An 8-year-old child is recovering after coming face-to-face with a cougar.
According to officials at Olympic National Park, the child was camping near Lake Angeles with family this past Saturday, when the mountain lion pounced. The child’s mother yelled and screamed, and the animal is said to “casually abandon” the attack.
Park rangers responded and were able to assess and stabilize the child. Fortunately, they only had minor injuries. Park Rangers escorted the family back to the trailhead so they could head to the hospital for further evaluation.
Olympic National Park has officially closed the Lake Angeles and Heather Park area and evacuated the remaining campers. For now, it will remain closed.
“Due to the extreme nature of this incident, we are closing the Lake Angeles area and several trails in the vicinity,” said Olympic National Park Wildlife Biologist Tom Kay in a press release. “Out of an abundance of caution, the Lake Angeles Trail, Heather Park Trail, Switchback Trail, and the entire Klahhane Ridge Trail are closed until further notice.”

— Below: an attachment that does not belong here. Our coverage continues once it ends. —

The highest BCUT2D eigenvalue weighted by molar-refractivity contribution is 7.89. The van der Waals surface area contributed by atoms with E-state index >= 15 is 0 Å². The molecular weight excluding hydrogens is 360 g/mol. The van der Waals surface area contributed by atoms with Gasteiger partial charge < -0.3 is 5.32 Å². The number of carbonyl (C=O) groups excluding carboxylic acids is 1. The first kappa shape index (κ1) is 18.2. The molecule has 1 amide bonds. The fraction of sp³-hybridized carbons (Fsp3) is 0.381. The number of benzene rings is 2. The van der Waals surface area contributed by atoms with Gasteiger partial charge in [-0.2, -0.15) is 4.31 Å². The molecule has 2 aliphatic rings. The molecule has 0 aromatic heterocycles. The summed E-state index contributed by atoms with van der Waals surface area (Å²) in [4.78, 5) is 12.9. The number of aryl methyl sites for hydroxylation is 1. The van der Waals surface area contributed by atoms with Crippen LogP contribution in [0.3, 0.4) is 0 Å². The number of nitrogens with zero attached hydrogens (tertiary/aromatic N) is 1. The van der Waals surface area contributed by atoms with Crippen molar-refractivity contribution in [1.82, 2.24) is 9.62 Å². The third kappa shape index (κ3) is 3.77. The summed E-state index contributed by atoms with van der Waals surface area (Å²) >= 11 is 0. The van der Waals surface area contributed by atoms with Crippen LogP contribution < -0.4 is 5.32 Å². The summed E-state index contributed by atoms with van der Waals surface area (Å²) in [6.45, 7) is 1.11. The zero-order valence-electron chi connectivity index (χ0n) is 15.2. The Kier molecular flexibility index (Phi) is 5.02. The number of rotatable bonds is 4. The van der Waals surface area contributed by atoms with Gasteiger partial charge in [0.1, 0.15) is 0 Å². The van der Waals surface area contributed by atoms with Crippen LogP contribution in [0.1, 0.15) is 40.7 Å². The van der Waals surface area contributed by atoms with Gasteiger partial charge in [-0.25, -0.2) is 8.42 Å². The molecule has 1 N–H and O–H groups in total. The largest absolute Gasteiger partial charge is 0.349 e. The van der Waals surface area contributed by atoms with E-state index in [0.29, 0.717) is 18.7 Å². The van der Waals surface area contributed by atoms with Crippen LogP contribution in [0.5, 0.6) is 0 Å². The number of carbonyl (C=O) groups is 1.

On Sunday, a team of park law enforcement and wildlife officials specializing in cougar tracking began their search for the animal. They plan to euthanize the cougar if found and perform a necropsy to assess what provoked the attack.
NPS officials say mountain lion attacks are extremely rare, and the animal prefers to keep its distance, if not hidden from people.
Staying Safe in Cougar Country
Olympic National Park wants to remind visitors that the entire Washington State park is cougar country and to keep these tips in mind:
- Avoid hiking or jogging alone.
- Keep children within sight and close to adults.
- Leave pets at home.
- Remain alert of your surroundings.
- If you encounter a cougar, it is critical not to run as that could trigger the animal’s attack instinct. Instead, people should group together and appear as large as possible. Keep eyes on the animal and make lots of noise while throwing rocks at the cougar.
Check out Outdoors.com’s official guide to encountering mountain lions.